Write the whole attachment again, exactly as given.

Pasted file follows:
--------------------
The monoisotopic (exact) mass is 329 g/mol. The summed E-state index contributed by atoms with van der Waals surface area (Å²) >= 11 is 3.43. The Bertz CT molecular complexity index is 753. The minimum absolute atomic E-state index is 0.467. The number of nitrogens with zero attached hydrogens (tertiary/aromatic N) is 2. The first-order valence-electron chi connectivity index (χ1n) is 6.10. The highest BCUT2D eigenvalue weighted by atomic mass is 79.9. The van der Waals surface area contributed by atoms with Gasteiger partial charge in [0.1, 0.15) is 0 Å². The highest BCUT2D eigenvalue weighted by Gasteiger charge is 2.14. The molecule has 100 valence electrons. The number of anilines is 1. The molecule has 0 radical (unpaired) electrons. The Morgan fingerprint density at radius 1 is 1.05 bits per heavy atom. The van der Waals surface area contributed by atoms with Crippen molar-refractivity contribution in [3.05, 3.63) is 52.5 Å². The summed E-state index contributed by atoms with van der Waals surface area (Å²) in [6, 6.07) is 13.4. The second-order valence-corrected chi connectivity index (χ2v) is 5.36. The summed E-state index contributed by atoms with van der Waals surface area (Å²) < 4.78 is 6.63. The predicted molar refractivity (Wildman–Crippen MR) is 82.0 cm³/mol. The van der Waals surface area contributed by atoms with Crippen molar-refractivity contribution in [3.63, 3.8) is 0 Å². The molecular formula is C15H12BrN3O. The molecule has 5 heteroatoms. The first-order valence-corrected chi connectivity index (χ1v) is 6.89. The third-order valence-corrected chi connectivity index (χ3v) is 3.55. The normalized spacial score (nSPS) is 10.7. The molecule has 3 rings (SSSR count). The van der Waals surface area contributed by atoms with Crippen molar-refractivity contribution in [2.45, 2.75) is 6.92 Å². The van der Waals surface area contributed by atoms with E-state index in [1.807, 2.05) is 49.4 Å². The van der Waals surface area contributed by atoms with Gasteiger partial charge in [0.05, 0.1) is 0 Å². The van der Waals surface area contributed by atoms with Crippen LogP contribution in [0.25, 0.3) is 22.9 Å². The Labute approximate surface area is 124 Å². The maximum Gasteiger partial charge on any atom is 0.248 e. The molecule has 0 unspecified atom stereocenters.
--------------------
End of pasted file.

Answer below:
The monoisotopic (exact) mass is 329 g/mol. The summed E-state index contributed by atoms with van der Waals surface area (Å²) >= 11 is 3.43. The Bertz CT molecular complexity index is 753. The minimum absolute atomic E-state index is 0.467. The number of nitrogens with zero attached hydrogens (tertiary/aromatic N) is 2. The first-order valence-electron chi connectivity index (χ1n) is 6.10. The highest BCUT2D eigenvalue weighted by atomic mass is 79.9. The van der Waals surface area contributed by atoms with Gasteiger partial charge in [0.1, 0.15) is 0 Å². The highest BCUT2D eigenvalue weighted by Gasteiger charge is 2.14. The molecule has 100 valence electrons. The number of anilines is 1. The molecule has 0 radical (unpaired) electrons. The Morgan fingerprint density at radius 1 is 1.05 bits per heavy atom. The van der Waals surface area contributed by atoms with Crippen molar-refractivity contribution in [3.05, 3.63) is 52.5 Å². The summed E-state index contributed by atoms with van der Waals surface area (Å²) in [6, 6.07) is 13.4. The second-order valence-corrected chi connectivity index (χ2v) is 5.36. The summed E-state index contributed by atoms with van der Waals surface area (Å²) < 4.78 is 6.63. The predicted molar refractivity (Wildman–Crippen MR) is 82.0 cm³/mol. The van der Waals surface area contributed by atoms with Crippen molar-refractivity contribution in [3.63, 3.8) is 0 Å². The molecular formula is C15H12BrN3O. The molecule has 5 heteroatoms. The first-order valence-corrected chi connectivity index (χ1v) is 6.89. The third-order valence-corrected chi connectivity index (χ3v) is 3.55. The normalized spacial score (nSPS) is 10.7. The molecule has 3 rings (SSSR count). The van der Waals surface area contributed by atoms with Crippen molar-refractivity contribution in [2.45, 2.75) is 6.92 Å². The van der Waals surface area contributed by atoms with E-state index in [1.807, 2.05) is 49.4 Å². The van der Waals surface area contributed by atoms with Gasteiger partial charge in [0.05, 0.1) is 0 Å². The van der Waals surface area contributed by atoms with Crippen LogP contribution in [0.25, 0.3) is 22.9 Å². The Labute approximate surface area is 124 Å². The maximum Gasteiger partial charge on any atom is 0.248 e. The molecule has 0 unspecified atom stereocenters.